Physicals and Check-ups: Get a complete physical, eye exam and dental check-up before going abroad. The quality of dental and medical care may be different in your country and/or more expensive than similar care would be in the United States.
Can You Drink the Water?: Find out if water is safe to drink in the countries to which you will be traveling. Purify unsafe water before you drink it. Make sure water bottles come sealed when you buy them. Remember that ice can also be unsafe, as well as the water you use to brush your teeth.
Food Safety: Poor refrigeration, undercooked meat, and roadside/outdoor vendors could pose problems related to food contamination. If you get diarrhea or food poisoning, remember to drink plenty of fluids to stay hydrated. As with any illness, consider seeing a doctor if your condition worsens. Give your body time to adjust to new types of foods you will be eating.
Laws and Codes of Conduct: Make yourself aware of both the rules and regulations of the study abroad program sponsor, and the local laws and customs of the countries which you will be visiting. Understand that you will not only have to conform to the legal system of the country you will be visiting, but also obey the codes of conduct required of program participants.
Mental and Physical Health: Consider your own mental and physical health issues when applying for a study abroad program, and make all your necessary health information available to the program’s administrators so they can assist you with any special needs, or advise you on the risks you might face. Study abroad may include both physical and mental challenges for students.
Prescriptions: Get a doctor’s signed prescription for any medication you have to bring abroad. Some prescriptions may need to be translated if you wish to fill them abroad. Include your glasses or contact lens prescription. Bring an extra pair of glasses.
First-Aid Kit: Consider a well-stocked first-aid kit as a first line of defense. Some items to include are: sunscreen, bandages, flashlight, sterile pads, insect repellent, adhesive tape, aspirin, antacid, anti-diarrhea tablets, anti-malarial medication, extra bottled water, feminine protection, condoms, rubber gloves, etc.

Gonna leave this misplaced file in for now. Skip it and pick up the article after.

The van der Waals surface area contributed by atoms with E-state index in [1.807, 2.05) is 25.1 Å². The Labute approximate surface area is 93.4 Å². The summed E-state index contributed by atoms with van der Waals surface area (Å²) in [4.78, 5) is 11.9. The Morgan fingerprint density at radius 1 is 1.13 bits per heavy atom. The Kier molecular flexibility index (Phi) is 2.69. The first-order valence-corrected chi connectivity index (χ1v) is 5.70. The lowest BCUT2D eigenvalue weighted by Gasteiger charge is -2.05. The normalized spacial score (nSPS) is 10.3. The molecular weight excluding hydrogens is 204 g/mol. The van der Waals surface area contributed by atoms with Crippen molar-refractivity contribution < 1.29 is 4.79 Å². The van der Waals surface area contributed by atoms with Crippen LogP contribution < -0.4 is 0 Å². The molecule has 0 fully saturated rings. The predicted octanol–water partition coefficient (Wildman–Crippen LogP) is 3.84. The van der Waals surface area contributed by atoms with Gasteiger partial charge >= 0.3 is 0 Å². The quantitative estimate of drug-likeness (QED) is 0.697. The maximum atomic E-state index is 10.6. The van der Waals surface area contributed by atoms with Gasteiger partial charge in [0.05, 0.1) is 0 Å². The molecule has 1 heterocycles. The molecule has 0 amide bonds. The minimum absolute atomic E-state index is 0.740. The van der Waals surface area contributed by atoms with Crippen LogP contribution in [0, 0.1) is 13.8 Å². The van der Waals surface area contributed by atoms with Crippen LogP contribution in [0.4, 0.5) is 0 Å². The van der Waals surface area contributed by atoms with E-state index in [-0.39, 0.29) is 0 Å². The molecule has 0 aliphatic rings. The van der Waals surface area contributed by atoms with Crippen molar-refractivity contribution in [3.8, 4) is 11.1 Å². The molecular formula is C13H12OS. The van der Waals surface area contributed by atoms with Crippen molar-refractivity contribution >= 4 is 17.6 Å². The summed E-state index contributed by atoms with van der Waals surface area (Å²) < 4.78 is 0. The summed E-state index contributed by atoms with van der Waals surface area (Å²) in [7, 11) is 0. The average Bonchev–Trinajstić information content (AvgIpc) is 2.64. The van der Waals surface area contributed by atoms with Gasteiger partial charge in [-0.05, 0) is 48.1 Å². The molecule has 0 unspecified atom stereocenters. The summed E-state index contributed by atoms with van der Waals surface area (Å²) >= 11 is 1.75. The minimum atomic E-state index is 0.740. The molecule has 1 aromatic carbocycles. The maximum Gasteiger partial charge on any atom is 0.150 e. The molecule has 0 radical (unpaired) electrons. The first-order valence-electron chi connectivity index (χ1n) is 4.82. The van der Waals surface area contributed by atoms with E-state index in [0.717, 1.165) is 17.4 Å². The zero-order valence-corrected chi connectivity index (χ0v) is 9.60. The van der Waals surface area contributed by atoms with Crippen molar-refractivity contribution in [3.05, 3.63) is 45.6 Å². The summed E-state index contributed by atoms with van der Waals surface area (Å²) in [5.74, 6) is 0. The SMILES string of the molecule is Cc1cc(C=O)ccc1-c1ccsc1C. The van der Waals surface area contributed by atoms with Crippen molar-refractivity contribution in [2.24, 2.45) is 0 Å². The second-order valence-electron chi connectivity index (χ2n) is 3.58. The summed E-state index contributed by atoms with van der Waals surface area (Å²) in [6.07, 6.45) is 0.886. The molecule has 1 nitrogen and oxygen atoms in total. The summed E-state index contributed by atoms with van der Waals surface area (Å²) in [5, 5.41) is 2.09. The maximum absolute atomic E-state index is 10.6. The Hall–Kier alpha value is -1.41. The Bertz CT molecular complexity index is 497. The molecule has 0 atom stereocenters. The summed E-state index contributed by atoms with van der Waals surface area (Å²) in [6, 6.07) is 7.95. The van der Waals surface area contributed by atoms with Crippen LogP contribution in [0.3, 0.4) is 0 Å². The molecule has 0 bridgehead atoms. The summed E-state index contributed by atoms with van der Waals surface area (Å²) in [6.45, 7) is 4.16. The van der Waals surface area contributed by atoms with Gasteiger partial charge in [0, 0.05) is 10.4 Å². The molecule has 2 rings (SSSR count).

Fitness and Exercise: Try to get fit in the time you have before departing overseas. A healthy body can help you to fight off illness and recover faster if you do get sick. Also, try to stay fit while abroad, even though it may be harder to follow a structured workout routine.
Walking: Get a good pair of comfortable walking shoes. Without access to a car or public transportation abroad, you may have to do quite a bit of walking. Break in your shoes before you go.
Emergency Contacts: Keep the program staff and an emergency contact at home well informed of your whereabouts and activities and provide these people with copies of your important travel documents (i.e. passport, visa, plane tickets, traveler’s checks, and prescriptions).
Air Travel: When you travel by air, drink a lot of non-alcoholic fluids, stay away from caffeine, eat light, and stretch often to avoid jetlag. Many airlines are now required to show an in-flight video of stretching exercises you can do on the plane in order to avoid the potential formation of blood clots, which can be caused by cabin pressure. A direct flight is usually easier for most travelers, but flights broken up by stops can also lessen jet lag.